In Davis v ICO and Health and Social Care Information Centre (case no. EA/2012/0175, judgment 24 January 2013) the First-Tier Tribunal applied the absolute exemption under section 21 of FOIA 2000 for information which is reasonably accessible to an applicant other than under section 1. The requested information consisted of health statistics which the public authority was willing to provide to the appellant under its publication scheme for a charge of £1,550. The appellant argued that the charge meant the information could not be considered to be reasonably accessible to a person of ordinary means.
Section 19 of FOIA requires public authorities to adopt publication schemes, subject to approval by the Information Commissioner, for the dissemination of information with or without charge. Section 20 provides for the ICO to approve model publication schemes which public authorities may adopt without further approval.
The critical provision in this case was section 21(3) which provides that information is “not to be regarded as reasonably accessible to the applicant merely because it is available from the public authority on request, unless the information is made available in accordance with the authority’s publication scheme and any payment required is specified in, or determined in accordance with, the scheme”.
The Tribunal interpreted this provision as meaning that if a scheme has the ICO’s approval and if the charge is specified in the scheme or ascertainable from it, the ICO and the Tribunal are required – rather than merely empowered – to regard the information as reasonably accessible.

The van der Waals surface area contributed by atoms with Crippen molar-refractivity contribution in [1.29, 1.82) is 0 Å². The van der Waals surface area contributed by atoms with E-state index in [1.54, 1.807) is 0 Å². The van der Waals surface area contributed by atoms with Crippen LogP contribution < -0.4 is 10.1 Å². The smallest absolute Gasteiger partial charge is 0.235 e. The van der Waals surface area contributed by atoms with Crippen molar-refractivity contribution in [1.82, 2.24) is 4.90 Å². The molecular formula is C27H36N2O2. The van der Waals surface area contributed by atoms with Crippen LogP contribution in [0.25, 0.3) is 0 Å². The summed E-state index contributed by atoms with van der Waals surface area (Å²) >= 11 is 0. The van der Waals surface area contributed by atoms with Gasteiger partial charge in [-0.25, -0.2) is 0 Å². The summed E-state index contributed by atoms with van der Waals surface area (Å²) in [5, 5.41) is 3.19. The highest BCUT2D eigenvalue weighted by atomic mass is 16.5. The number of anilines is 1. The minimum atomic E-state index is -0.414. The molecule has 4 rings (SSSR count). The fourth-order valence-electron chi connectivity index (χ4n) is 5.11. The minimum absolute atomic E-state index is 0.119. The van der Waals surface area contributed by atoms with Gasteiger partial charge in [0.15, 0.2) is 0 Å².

There was therefore no scope for the ICO or the Tribunal to judge the accessibility of the information by reference to the charge or any other factor. The ICO’s approval of the model scheme was conclusive. The Tribunal was persuaded that the ICO is indeed the appropriate authority to determine whether access is reasonable, and that it was hard to see why Parliament should enact a detailed system for approval of publication schemes and notification of charges “if compliance simply made the authority`s published information eligible for an assessment as to whether it was reasonably accessible”.
It seems that the only remedy for an applicant who is deterred by charges is to draw the matter to the ICO’s attention. The ICO is empowered to revoke his approval on notice and, as the Tribunal noted, might take such a step if there was evidence of charges deterring information requests.